Pride & The Failure to Grieve

“It was pride that changed angels to devils; it is humility that makes men as angels”
-Saint  Augustine

The Necessity of Pain

The most important themes in literature are sometimes developed in scenes in which a death or deaths take place – show how a specific death scene helps to illuminate the meaning of the work as a whole.  (AP Lit response- 2004)

In anticipation of pain, our physiological response is to become as rigid as possible in hopes of protecting vital organs; in a similar manner, when protecting our reputation, in anticipation of emotional pain, some become cold and unfeeling – like stone. Despite our best efforts, however, some emotions demand to be felt. Margaret Laurence’s The Stone Angel develops such a thought as the story of Hagar Currie-Shipley growing into her elderhood unfolds. Hagar’s immense pride – as a result, in great part, to John’s death – plays a pivotal role in the exploration of the interplay between pride and failure to grieve. Through Hagar, she is able to reveal an individual who fails to allow themself to fully experience the pain of loss is likely to allow pride to lead them in hopes of coping; as a result, said individual ruins every relationship they have. Eventually, however, there is no hope for redemption.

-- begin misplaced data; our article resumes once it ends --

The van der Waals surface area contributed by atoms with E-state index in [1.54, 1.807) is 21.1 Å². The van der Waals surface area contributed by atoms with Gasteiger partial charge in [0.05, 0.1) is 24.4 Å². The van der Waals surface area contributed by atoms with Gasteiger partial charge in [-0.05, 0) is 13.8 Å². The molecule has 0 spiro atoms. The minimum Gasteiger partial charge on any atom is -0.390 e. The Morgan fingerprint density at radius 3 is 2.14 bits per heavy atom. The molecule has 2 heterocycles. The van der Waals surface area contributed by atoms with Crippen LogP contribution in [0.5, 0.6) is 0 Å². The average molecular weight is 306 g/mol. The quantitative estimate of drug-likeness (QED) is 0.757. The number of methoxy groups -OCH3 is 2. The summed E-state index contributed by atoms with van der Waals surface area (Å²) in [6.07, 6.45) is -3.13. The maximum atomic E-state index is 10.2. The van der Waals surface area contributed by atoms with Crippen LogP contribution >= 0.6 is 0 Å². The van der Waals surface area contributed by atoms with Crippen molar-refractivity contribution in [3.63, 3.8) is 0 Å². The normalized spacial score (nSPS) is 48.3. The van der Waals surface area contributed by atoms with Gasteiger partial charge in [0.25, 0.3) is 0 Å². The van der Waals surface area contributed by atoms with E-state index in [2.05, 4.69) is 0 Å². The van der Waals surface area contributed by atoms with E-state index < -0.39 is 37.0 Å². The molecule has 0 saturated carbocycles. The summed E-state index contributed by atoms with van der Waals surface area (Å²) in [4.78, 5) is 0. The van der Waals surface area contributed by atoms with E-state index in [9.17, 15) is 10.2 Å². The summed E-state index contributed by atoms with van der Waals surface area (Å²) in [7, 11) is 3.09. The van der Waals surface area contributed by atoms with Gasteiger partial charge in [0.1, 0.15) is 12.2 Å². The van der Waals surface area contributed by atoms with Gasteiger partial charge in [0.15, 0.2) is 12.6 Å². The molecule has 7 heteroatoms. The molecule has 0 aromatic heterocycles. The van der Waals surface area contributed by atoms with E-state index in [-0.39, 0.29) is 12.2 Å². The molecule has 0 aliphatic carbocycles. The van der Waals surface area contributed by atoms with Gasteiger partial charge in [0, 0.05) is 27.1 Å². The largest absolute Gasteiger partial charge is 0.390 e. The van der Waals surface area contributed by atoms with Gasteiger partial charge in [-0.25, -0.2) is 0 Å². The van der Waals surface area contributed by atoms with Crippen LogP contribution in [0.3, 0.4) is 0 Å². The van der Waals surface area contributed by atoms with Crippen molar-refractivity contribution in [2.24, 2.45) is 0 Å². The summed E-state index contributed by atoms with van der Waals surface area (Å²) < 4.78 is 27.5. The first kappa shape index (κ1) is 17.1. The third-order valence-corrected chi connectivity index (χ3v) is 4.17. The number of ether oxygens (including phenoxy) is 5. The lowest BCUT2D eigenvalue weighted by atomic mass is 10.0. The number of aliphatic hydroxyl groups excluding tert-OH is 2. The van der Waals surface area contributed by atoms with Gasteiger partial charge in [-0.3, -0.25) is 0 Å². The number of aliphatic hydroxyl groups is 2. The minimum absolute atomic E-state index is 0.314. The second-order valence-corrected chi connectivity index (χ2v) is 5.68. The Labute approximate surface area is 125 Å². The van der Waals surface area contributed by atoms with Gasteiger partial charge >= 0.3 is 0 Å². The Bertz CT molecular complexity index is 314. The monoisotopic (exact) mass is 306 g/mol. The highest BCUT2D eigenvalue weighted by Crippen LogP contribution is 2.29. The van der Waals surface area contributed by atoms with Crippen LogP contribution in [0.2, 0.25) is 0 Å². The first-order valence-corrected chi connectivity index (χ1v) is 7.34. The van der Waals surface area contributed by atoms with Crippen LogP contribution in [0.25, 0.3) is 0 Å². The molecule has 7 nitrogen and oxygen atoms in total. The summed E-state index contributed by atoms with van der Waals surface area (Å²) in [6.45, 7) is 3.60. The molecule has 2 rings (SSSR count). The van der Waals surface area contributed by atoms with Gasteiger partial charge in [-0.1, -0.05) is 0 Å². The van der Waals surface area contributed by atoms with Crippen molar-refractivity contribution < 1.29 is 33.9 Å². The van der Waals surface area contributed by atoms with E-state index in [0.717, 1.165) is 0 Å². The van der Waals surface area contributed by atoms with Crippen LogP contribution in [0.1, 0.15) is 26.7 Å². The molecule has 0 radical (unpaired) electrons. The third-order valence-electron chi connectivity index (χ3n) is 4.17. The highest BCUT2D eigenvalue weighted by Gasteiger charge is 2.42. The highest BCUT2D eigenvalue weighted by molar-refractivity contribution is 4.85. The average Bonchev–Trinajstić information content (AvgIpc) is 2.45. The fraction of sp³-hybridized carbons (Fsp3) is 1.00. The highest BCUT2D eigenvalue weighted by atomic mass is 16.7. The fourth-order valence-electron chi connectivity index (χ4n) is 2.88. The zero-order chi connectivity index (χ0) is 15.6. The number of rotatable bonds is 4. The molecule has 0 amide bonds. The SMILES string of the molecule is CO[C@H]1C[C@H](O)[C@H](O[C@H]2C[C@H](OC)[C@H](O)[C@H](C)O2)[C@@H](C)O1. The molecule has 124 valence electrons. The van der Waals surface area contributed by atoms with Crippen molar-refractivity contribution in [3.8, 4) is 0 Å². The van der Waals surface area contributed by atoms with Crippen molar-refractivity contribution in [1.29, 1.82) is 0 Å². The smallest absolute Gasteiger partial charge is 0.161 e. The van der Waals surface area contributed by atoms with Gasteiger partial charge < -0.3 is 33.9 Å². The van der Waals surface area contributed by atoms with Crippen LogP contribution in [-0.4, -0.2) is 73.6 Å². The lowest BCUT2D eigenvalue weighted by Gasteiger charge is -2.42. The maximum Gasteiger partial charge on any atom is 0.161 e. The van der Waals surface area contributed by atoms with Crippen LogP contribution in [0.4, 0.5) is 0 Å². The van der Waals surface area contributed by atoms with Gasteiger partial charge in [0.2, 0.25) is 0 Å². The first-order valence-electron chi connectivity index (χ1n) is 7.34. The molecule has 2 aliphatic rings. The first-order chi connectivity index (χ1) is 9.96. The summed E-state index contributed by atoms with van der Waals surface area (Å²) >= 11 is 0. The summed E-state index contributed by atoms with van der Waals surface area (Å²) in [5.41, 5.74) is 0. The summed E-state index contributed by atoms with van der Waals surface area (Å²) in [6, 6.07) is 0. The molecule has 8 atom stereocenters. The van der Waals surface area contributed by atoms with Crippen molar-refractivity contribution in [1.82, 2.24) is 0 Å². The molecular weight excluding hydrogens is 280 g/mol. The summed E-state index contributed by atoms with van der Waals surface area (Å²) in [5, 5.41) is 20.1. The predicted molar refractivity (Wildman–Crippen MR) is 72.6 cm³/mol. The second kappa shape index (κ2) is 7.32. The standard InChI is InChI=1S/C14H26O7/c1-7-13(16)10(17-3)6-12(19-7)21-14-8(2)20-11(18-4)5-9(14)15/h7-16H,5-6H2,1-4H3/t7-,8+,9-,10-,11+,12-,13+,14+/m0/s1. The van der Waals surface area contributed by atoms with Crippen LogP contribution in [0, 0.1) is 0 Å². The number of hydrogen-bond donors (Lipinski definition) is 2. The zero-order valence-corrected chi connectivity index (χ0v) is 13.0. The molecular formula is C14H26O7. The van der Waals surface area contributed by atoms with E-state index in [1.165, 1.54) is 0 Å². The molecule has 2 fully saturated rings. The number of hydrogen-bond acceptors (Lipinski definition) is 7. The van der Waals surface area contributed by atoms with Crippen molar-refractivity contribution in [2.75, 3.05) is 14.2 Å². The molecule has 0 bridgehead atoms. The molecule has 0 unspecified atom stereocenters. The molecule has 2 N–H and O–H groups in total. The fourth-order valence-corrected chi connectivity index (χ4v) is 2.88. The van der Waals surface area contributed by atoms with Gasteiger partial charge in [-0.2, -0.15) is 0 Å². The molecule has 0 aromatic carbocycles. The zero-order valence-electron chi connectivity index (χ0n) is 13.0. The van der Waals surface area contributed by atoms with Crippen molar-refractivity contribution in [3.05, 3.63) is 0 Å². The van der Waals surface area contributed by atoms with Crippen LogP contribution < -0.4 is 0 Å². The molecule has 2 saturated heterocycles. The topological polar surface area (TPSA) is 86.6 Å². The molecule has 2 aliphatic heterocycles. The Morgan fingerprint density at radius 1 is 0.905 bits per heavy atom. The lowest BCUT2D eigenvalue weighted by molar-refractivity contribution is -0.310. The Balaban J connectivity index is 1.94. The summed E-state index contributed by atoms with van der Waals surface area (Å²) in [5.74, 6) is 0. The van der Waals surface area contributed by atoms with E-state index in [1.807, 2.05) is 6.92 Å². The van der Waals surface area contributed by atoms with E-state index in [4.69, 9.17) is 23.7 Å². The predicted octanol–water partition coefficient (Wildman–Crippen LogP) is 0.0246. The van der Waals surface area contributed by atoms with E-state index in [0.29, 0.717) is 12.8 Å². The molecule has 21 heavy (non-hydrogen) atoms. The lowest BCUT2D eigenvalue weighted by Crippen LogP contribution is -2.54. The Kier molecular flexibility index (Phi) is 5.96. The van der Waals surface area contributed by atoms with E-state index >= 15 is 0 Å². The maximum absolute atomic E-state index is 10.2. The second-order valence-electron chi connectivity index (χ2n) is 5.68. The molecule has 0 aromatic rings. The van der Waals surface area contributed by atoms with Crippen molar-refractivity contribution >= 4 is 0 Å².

After leading a life using the same toxic coping habits, those habits begin to present themselves as the only source of solace in hardship. When faced with an especially traumatizing time, however, said habits can grow all-consuming; the same is true for Hagar. After John’s death, Hagar felt the need to uphold a strong persona – never allowing herself to cry. She went through the motions of mourning as those around her would have expected but there was a sad reality to be faced when “ [Hagar] found [her] tears had been locked away too long and wouldn’t come… at [her] biding” (243). John’s death gave Hagar reason to allow her pride to consume her completely: a means of protecting herself. In reality, it marked the climax of her descent into an unfeeling, relentless, prideful woman – the stone angel. Hagar’s failure to grieve her son exemplifies the thought that a prideful individual will revert to old habits in order to manage newly introduced trauma instead of addressing the suffering at hand. Hagar’s determination to be led by her pride allowed her to develop a passive disposition to the relationships she once had. She dissociated from them as if they never had any import or benefit to her. When Lottie Simmons, mother of Arlene – who died as a result of the same car accident as John, is in the midst of grieving, Hagar sees it as a chance to back out. Instead of seeking solace in a fellow grieving mother Hagar thinks, “we had nothing to say to one another” and excuses herself to start a new life (243). She flees Manawaka for California and continues to distract herself from her reality: “[Hagar] had a son… and lost him” (234). Though starting anew can be a necessity whilst coming to terms with extreme amounts of pain, fleeing in avoidance of grief proves destructive to once flourishing relationships. Hagar’s avoidance of grief supports the idea that when using pride as a method of enduring immense pain, one is likely to prioritize their needs above all else – equipping them with the capacity to relentlessly abandon the life they once had in favour of a fresh start.